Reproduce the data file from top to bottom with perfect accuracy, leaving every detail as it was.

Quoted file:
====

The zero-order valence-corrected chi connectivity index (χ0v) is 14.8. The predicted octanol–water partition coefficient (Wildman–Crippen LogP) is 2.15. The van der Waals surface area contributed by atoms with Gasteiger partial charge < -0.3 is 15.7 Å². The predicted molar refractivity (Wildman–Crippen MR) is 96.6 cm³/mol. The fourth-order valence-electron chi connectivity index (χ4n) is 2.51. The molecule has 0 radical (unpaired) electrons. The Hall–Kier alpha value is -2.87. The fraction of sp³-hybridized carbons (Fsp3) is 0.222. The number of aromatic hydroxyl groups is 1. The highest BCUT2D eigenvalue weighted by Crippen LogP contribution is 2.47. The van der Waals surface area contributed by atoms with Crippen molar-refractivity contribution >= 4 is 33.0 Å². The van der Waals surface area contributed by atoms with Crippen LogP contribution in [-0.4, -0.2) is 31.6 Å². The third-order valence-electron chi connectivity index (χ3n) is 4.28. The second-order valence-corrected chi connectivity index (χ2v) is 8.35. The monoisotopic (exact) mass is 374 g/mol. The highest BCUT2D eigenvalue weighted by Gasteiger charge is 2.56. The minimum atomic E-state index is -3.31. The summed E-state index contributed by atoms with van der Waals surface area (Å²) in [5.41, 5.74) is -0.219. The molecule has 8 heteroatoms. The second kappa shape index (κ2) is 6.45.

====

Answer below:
The zero-order valence-corrected chi connectivity index (χ0v) is 14.8. The predicted octanol–water partition coefficient (Wildman–Crippen LogP) is 2.15. The van der Waals surface area contributed by atoms with Gasteiger partial charge < -0.3 is 15.7 Å². The predicted molar refractivity (Wildman–Crippen MR) is 96.6 cm³/mol. The fourth-order valence-electron chi connectivity index (χ4n) is 2.51. The molecule has 0 radical (unpaired) electrons. The Hall–Kier alpha value is -2.87. The fraction of sp³-hybridized carbons (Fsp3) is 0.222. The number of aromatic hydroxyl groups is 1. The highest BCUT2D eigenvalue weighted by Crippen LogP contribution is 2.47. The van der Waals surface area contributed by atoms with Crippen molar-refractivity contribution >= 4 is 33.0 Å². The van der Waals surface area contributed by atoms with Crippen LogP contribution in [-0.4, -0.2) is 31.6 Å². The third-order valence-electron chi connectivity index (χ3n) is 4.28. The second-order valence-corrected chi connectivity index (χ2v) is 8.35. The monoisotopic (exact) mass is 374 g/mol. The highest BCUT2D eigenvalue weighted by Gasteiger charge is 2.56. The minimum atomic E-state index is -3.31. The summed E-state index contributed by atoms with van der Waals surface area (Å²) in [5.41, 5.74) is -0.219. The molecule has 8 heteroatoms. The second kappa shape index (κ2) is 6.45.